18, 2005 - Production Management student launches a successful business.
The article written by Mina Hochberg appeared in the amNewYork free newspaper.
It reads as follows: "Barking Irons - Out of the land of excess that is
the vintage tee glut comes Barking Irons, an intelligent, gritty and
unpretentious line of tees. New York Native Daniel Casarella started the
line in 2003, drawing on his NYC history erudition to print symbols and slogans
from 19th Century New York. For example, the "Puff Ka Derns & Woodchips"
tee pay tribute to a crooked grocery store that use to exist among the downtown
tenements. Tees are available from $59-$65 at Barney's or
Q: How did you come up with the idea for your tees? DG: The idea
stems from my passion for history and rock 'n roll. I began reading these
volumes of historic New York around 1999. At the time, I didn't know what
would become of the wealth of absurdity that I had amounted. Yet in 2002
it was born the Barking Irons, which means "pistols" in the 19th-century New
Q: With all the new T-shirt trends that keep cropping up, what gave you the
guts to start a line of tees? DC:
Many of the Johnny-come-latelys can't really tell you what their nonsense means.
Fore the Barking Irons, it's like, oh yeah, "Know Nothing" is a nod to the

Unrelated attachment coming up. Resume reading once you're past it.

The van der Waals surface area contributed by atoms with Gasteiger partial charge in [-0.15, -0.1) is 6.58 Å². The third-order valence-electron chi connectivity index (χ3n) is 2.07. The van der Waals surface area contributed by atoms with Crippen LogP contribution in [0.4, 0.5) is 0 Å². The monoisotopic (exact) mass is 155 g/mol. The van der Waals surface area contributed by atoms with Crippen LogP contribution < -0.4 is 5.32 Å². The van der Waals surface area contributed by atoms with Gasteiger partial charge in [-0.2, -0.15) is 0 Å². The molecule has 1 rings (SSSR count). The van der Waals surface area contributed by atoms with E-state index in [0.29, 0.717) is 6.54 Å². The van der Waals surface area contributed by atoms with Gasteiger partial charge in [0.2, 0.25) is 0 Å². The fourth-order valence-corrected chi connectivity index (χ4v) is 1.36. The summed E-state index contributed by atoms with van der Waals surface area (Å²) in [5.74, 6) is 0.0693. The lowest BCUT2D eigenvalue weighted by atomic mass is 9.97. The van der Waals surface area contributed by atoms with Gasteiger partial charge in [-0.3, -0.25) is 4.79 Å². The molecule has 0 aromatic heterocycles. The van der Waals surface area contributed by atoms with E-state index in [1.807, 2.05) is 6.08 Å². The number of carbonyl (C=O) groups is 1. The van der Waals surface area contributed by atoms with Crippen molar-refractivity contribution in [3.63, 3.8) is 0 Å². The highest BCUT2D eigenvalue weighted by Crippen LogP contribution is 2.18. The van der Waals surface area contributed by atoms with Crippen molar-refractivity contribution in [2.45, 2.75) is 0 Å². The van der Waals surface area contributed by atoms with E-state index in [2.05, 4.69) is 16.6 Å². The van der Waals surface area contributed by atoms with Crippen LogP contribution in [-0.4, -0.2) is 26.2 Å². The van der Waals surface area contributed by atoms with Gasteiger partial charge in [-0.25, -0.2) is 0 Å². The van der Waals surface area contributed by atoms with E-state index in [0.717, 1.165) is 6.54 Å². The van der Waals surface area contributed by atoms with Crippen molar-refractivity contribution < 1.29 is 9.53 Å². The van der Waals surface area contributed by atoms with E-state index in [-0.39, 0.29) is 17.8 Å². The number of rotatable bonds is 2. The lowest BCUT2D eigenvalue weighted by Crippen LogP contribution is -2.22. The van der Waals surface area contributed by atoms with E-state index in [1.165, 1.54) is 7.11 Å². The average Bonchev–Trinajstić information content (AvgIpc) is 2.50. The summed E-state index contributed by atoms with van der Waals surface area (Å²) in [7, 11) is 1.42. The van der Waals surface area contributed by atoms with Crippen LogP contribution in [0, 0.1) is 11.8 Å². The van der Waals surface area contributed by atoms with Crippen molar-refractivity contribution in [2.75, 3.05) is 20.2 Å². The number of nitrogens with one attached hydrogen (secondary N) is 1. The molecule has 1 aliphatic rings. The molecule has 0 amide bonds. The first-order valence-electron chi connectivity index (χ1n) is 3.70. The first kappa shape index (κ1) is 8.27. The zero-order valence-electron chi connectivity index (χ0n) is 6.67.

political party during the era of Tammany Hall. It is very relevant for
today's climate, I feel.
Q: I like the Servant of the Gun shirt. What's the explanation behind
it? DC: Longtime Servant of the Gun was actually lifted from our
previous collection, due to demand. I will give you a hint of its meaning:
"As the eagle was killed by the arrow winged with his own feather, so the hand
of the world is wounded by its own skill." [Helen Keller]
Q: Have you thought about designing other kinds of clothing? DC:
This is a sure thing. We are already expanding, although we are cautious
not to grow beyond our usefulness. If I can make a better garment, then I
will. But I won't put out just another denim or just another belt buckle.
Some other people are over-zealous enough to rush out there and make a denim.
What's the rush? The market is full of it.
Q: What did you study at the Fashion Institute of Technology? DC:
I studied Fashion Design and Production Management. The man who taught me
all I learned in the four years I was there is Professor Mario Federici.
Q: Do you find yourself judging other tees? DC: I judge. How
can you not? Most of it is garbage. But I will not be so proud as to
deny a good print when I see it. I really like what Grail is doing right
now. There is a company that does good stuff and goes its own way.
The rest of you pigs can get off our land.